14:15 p.m. in the Rackham Amphi-
theatre under the auspices of the In-
stitute of Fine Arts. The public is
cordially invited.
University Lecture: Thomas Doe-
sing, Director of the Public Library
Administration of Denmark, will give
a lecture on "Folk High Schools in
Denmark" on Thursday, Nov. 17, at
4:15 p.m. in the Natural Science Audi-
torium under the auspices of the
General Library and the Department
of Library Sciences. The public is
cordially invited.
Events Today
Observatory Journal Club will meet
at 4:15 today in the Observatory Lec-
ture room. Dr. Victor A. Goedicke
will speak on "The Binary Star VV
Cephei." Tea will be served at 4 p.m.
"Psychological Journal Club will
meet tonight at 8 p.m. in the East
Conference Room of the Rackham
School of Graduate Studies. Topic:;
"Recent Studies of Emotion" reviewed
by R. Kleemeier, N. Glaser. A. Steb-
bins, and F. J. Shaw. Comments by
Professors C. H. Griffits and W. C.
The Engish Journal Club will meet
in the West Conference Room of the
Rackham Building tonight at 8 p.m.
Dr. John Arthos, of the English de-
partment, will discuss "The Relation
of Poetic Diction to Scientific Lan-
guage." Faculty members and Grad-
uate students are invited to attend,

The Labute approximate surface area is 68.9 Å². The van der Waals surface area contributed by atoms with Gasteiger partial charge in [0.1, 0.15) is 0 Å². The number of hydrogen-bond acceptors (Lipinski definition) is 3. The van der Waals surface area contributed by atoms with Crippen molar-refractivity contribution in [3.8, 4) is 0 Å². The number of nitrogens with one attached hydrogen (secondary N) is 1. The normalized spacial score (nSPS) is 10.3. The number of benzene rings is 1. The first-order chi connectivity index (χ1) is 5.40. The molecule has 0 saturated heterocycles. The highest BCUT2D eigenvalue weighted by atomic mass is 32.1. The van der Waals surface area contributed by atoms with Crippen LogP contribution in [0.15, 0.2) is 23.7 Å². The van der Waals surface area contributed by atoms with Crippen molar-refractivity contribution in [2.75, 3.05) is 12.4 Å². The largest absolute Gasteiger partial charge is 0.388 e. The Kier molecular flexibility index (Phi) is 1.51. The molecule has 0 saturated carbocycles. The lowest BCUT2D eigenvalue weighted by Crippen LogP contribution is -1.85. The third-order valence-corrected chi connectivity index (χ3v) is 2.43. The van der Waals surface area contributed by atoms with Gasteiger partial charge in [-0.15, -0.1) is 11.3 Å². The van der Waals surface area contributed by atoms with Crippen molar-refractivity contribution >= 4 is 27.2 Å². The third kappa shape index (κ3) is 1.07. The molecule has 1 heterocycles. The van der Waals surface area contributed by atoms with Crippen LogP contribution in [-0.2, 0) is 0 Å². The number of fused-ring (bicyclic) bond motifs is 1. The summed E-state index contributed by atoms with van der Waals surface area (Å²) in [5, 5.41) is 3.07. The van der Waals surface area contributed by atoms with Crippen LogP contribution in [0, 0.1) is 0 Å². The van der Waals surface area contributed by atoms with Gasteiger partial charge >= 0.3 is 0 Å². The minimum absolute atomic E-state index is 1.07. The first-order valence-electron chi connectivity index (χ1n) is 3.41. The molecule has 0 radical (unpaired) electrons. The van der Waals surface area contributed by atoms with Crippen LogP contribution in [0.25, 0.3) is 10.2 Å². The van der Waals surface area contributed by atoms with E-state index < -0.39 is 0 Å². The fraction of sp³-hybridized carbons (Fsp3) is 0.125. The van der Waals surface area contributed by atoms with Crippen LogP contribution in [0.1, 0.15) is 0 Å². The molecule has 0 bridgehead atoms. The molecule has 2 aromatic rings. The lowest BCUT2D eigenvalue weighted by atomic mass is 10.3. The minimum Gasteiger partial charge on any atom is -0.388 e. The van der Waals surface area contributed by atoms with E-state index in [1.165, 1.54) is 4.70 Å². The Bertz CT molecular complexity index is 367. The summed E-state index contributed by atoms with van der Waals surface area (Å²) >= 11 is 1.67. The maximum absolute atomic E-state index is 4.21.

Graduate Students in Education:
Election of' representatives to the
Graduate Council will b'e held today
at 4:45 p.m., in the Elementary School
Parapsychology Club: Important
business meeting 8 p.m. tonight in
the West Lecture Room of the Rack-
ham Building, after which Dr. Gre-
ville will describe the "EP round
table" held recently in Columbus and
Mr. Kossack wil report on the work
of Hans Bender, German parapsy-
chologist. Anyone interested will be
Institute of the Aeronautical Sci-
ences: There will be a very important
meeting this evening at 7:30
p.m., in Room 1042 East Engineering
Building. Plans for an inspection
trip to Wright Field, Dayton, Ohio;
the Curtiss-Wright :Corp., Buffalo,
N.Y.; or the Air Transport Meeting
in Chicago, will be discussed. All
members and prospective members
are urged to be present. Refresh-
ments will be served.
Varsity Glee Club: Rehearsal at
7:30 tonight. A full attendance is
necessary because of an approaching
concert engagement.
Reserves, Glee Club: Regular re-
hearsal at 4:30 p.m.
Giaduate Students, Mechanical and
Industrial Engineering: Election of
Graduate Cotmcil representative will
be held this afternoon from 1 to
4 p.m. in Room 221, W. Engi. Bldg.
See bulletin board for further in-
Architecture will be the subject of
a discussion led by Dean Bennett of
the College of Architecture today,
from 4:30-5:30 p.m. in the small ball-
room of the Michigan Union. All men
and women interested in any phase
of architecture are invited.

Meeting of Graduate Students in
Mathematics for the purpose of elect-
ing representatives to the Graduate
Council will be held this afternoon at
4 o'clock in 3011 Angell Hall.
Juniwr A.A.U.W.: Interior Decora-
tion group meets tonight at 8 p.rh.
at the League.
Progressive Club: There will be an
hexecutive meeting of the Michigan
'Chapter of the A.S.U. today at 4 p.m.
at the League.
'Dormitory Board meeting today at
Q pt. in the I r'ag1ue,
T1he MticIian 1niw Wwok ruinun